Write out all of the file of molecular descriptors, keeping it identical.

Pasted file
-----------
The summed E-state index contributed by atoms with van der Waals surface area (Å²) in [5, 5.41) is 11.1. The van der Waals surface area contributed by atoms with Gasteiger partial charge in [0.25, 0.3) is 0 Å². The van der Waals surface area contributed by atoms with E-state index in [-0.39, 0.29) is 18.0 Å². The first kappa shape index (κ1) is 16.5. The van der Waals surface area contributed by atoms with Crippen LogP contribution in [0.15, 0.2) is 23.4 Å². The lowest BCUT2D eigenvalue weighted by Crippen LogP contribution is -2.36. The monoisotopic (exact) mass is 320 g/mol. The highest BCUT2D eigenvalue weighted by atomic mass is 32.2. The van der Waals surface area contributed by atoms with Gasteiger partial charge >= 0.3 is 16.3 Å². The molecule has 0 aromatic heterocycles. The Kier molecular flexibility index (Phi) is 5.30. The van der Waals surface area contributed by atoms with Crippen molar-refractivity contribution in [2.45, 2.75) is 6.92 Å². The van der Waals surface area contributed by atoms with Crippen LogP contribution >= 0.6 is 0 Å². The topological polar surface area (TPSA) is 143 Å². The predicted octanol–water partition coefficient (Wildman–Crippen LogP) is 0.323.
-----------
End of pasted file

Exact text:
The summed E-state index contributed by atoms with van der Waals surface area (Å²) in [5, 5.41) is 11.1. The van der Waals surface area contributed by atoms with Gasteiger partial charge in [0.25, 0.3) is 0 Å². The van der Waals surface area contributed by atoms with E-state index in [-0.39, 0.29) is 18.0 Å². The first kappa shape index (κ1) is 16.5. The van der Waals surface area contributed by atoms with Crippen LogP contribution in [0.15, 0.2) is 23.4 Å². The lowest BCUT2D eigenvalue weighted by Crippen LogP contribution is -2.36. The monoisotopic (exact) mass is 320 g/mol. The highest BCUT2D eigenvalue weighted by atomic mass is 32.2. The van der Waals surface area contributed by atoms with Gasteiger partial charge >= 0.3 is 16.3 Å². The molecule has 0 aromatic heterocycles. The Kier molecular flexibility index (Phi) is 5.30. The van der Waals surface area contributed by atoms with Crippen molar-refractivity contribution in [2.45, 2.75) is 6.92 Å². The van der Waals surface area contributed by atoms with Crippen LogP contribution >= 0.6 is 0 Å². The topological polar surface area (TPSA) is 143 Å². The predicted octanol–water partition coefficient (Wildman–Crippen LogP) is 0.323.